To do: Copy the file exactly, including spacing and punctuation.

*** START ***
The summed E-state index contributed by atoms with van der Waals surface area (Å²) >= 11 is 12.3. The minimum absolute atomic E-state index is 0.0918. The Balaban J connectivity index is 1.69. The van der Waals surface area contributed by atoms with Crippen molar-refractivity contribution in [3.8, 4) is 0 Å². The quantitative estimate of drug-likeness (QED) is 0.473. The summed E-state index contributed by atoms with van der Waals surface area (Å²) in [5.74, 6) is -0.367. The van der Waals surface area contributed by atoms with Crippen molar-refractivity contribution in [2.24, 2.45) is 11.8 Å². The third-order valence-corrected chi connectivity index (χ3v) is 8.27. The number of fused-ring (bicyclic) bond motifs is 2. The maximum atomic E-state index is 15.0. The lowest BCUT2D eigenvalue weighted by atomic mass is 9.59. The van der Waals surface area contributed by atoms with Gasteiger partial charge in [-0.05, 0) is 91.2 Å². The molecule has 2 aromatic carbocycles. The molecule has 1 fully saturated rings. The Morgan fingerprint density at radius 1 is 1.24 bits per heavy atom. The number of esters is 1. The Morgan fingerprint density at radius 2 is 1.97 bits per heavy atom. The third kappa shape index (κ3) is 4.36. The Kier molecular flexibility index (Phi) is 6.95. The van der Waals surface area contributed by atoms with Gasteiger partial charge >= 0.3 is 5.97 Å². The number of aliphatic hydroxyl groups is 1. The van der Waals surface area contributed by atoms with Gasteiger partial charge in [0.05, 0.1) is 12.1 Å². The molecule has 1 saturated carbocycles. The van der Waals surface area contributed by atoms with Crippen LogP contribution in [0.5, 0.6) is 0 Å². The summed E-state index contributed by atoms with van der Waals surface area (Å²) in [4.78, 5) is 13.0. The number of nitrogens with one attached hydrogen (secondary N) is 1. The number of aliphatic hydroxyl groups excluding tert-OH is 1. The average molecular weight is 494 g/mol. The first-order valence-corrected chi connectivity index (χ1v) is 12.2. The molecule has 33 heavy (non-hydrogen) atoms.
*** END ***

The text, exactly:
The summed E-state index contributed by atoms with van der Waals surface area (Å²) >= 11 is 12.3. The minimum absolute atomic E-state index is 0.0918. The Balaban J connectivity index is 1.69. The van der Waals surface area contributed by atoms with Crippen molar-refractivity contribution in [3.8, 4) is 0 Å². The quantitative estimate of drug-likeness (QED) is 0.473. The summed E-state index contributed by atoms with van der Waals surface area (Å²) in [5.74, 6) is -0.367. The van der Waals surface area contributed by atoms with Crippen molar-refractivity contribution in [2.24, 2.45) is 11.8 Å². The third-order valence-corrected chi connectivity index (χ3v) is 8.27. The number of fused-ring (bicyclic) bond motifs is 2. The maximum atomic E-state index is 15.0. The lowest BCUT2D eigenvalue weighted by atomic mass is 9.59. The van der Waals surface area contributed by atoms with Gasteiger partial charge in [-0.05, 0) is 91.2 Å². The molecule has 2 aromatic carbocycles. The molecule has 1 fully saturated rings. The Morgan fingerprint density at radius 1 is 1.24 bits per heavy atom. The number of esters is 1. The Morgan fingerprint density at radius 2 is 1.97 bits per heavy atom. The third kappa shape index (κ3) is 4.36. The Kier molecular flexibility index (Phi) is 6.95. The van der Waals surface area contributed by atoms with Gasteiger partial charge >= 0.3 is 5.97 Å². The number of aliphatic hydroxyl groups is 1. The van der Waals surface area contributed by atoms with Gasteiger partial charge in [0.05, 0.1) is 12.1 Å². The molecule has 1 saturated carbocycles. The van der Waals surface area contributed by atoms with Crippen LogP contribution in [0.5, 0.6) is 0 Å². The summed E-state index contributed by atoms with van der Waals surface area (Å²) in [4.78, 5) is 13.0. The number of nitrogens with one attached hydrogen (secondary N) is 1. The number of aliphatic hydroxyl groups excluding tert-OH is 1. The average molecular weight is 494 g/mol. The first-order valence-corrected chi connectivity index (χ1v) is 12.2. The molecule has 33 heavy (non-hydrogen) atoms.